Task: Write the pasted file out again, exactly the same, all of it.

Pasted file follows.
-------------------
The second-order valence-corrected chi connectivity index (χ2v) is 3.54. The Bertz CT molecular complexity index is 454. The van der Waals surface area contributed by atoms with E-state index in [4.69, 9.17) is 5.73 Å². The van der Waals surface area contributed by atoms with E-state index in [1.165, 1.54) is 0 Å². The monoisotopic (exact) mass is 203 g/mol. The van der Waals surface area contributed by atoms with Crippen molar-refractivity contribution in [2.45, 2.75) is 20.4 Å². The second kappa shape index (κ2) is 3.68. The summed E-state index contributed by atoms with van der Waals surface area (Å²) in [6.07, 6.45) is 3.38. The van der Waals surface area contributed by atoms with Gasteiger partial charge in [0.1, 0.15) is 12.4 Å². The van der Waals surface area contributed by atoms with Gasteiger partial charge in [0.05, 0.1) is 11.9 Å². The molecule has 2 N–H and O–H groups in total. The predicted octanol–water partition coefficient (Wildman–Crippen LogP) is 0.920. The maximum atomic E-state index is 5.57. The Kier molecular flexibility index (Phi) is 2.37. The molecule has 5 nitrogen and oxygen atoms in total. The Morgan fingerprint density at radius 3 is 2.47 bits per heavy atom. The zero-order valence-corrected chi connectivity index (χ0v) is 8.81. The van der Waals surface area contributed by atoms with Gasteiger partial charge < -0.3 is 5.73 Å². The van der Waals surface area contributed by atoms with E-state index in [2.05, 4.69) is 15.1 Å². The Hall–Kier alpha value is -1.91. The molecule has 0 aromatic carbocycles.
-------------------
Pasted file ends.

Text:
The second-order valence-corrected chi connectivity index (χ2v) is 3.54. The Bertz CT molecular complexity index is 454. The van der Waals surface area contributed by atoms with E-state index in [4.69, 9.17) is 5.73 Å². The van der Waals surface area contributed by atoms with E-state index in [1.165, 1.54) is 0 Å². The monoisotopic (exact) mass is 203 g/mol. The van der Waals surface area contributed by atoms with Crippen molar-refractivity contribution in [2.45, 2.75) is 20.4 Å². The second kappa shape index (κ2) is 3.68. The summed E-state index contributed by atoms with van der Waals surface area (Å²) in [6.07, 6.45) is 3.38. The van der Waals surface area contributed by atoms with Gasteiger partial charge in [0.1, 0.15) is 12.4 Å². The van der Waals surface area contributed by atoms with Gasteiger partial charge in [0.05, 0.1) is 11.9 Å². The molecule has 2 N–H and O–H groups in total. The predicted octanol–water partition coefficient (Wildman–Crippen LogP) is 0.920. The maximum atomic E-state index is 5.57. The Kier molecular flexibility index (Phi) is 2.37. The molecule has 5 nitrogen and oxygen atoms in total. The Morgan fingerprint density at radius 3 is 2.47 bits per heavy atom. The zero-order valence-corrected chi connectivity index (χ0v) is 8.81. The van der Waals surface area contributed by atoms with Gasteiger partial charge < -0.3 is 5.73 Å². The van der Waals surface area contributed by atoms with E-state index in [2.05, 4.69) is 15.1 Å². The Hall–Kier alpha value is -1.91. The molecule has 0 aromatic carbocycles.